I took these scraps and cut them into strips and geometric shapes in order to attempt to create an organic crystal cleavage pattern on the mask itself. I cut the mask into a stranger base shape just to give it kind of a weird look. In my mind’s eye, I imagine this kind of mask going over someone who has paint covering the rest of the face to form a different stone pattern. Now, the self-adhesive foam means I could lay it directly on the mask itself. One thing that is important in the mold making process is that when you get ready to make the mold, there are no overhang areas for the compound to seep into. This can lock the prototype mask into place, or it can cause you to break your mold when you try and clean it. I got really fancy with this mask on the whole, so we will see if I did a good job with that, but here’s what the mask ended up looking like once I put the foam on it and cut it up.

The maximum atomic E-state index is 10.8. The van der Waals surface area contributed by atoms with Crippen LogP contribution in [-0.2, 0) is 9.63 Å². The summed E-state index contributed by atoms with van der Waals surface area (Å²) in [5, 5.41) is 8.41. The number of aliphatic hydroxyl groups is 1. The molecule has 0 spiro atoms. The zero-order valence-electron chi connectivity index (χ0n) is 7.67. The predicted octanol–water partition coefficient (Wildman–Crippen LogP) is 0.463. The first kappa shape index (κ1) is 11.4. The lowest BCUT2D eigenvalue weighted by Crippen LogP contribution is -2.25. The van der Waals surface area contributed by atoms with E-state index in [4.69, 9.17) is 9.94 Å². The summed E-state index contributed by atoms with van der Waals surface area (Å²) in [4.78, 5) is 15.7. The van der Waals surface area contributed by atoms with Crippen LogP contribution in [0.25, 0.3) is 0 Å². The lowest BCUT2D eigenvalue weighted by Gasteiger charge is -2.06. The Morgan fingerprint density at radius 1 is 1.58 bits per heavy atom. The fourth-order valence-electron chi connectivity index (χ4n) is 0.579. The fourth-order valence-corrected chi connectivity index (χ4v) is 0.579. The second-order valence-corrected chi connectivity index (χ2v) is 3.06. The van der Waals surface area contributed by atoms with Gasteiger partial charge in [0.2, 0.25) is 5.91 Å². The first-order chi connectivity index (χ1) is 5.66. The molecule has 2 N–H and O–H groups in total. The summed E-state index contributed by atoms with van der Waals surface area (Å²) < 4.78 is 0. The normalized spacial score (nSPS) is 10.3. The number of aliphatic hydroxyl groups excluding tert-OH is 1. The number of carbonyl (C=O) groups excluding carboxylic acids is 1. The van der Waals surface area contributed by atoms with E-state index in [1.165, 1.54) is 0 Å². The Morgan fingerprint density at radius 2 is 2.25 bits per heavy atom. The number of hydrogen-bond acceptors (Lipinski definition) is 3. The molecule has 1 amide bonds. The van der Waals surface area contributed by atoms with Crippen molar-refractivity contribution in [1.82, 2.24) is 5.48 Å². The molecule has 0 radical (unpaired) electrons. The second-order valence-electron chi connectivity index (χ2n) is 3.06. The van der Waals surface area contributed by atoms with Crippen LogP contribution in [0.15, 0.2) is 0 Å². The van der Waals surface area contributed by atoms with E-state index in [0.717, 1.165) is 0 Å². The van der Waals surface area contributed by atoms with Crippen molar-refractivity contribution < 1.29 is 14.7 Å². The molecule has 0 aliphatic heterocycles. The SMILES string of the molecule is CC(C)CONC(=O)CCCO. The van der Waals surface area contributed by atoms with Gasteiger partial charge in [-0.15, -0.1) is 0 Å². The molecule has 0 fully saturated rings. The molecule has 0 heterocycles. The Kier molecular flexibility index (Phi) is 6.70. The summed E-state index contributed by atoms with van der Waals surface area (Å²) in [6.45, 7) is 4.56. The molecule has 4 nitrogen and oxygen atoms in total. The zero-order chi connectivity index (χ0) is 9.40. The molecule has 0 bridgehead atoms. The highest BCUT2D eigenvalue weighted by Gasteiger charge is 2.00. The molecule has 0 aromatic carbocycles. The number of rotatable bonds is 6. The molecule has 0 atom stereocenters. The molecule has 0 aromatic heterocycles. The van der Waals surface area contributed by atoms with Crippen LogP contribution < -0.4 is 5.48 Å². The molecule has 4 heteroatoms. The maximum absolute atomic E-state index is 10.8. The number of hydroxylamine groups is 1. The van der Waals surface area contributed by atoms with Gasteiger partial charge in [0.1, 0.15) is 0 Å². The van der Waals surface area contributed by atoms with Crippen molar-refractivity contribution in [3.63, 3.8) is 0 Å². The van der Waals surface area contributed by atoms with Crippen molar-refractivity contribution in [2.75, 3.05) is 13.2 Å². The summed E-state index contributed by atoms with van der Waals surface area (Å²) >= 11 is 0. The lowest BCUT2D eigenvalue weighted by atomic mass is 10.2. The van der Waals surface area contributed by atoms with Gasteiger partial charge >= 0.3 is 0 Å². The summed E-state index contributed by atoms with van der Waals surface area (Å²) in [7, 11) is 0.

As you can see, there is a lot of depth to the mask and a lot of fiddly bits. Now, the good thing about this is that any mold imperfections will add to the detail and rocky/mineral look of the mask, so I consider that a boon. So, now the the base mask is made, it’s time to fill the mask. This is where the Model Magic comes in. As I mentioned before, you don’t want to have any place where the compound will get under the mask itself. I use the Model Magic to fill the inside of the mask and to give the mask a little of sturdiness as well. You want to make sure you fill the mask in such a way as to preserve your design or just plan on cutting it down if that’s your preference. Either way is fine. You want to ensure you get the eyes and the nose holes , otherwise you end up with the compounding getting under your mold.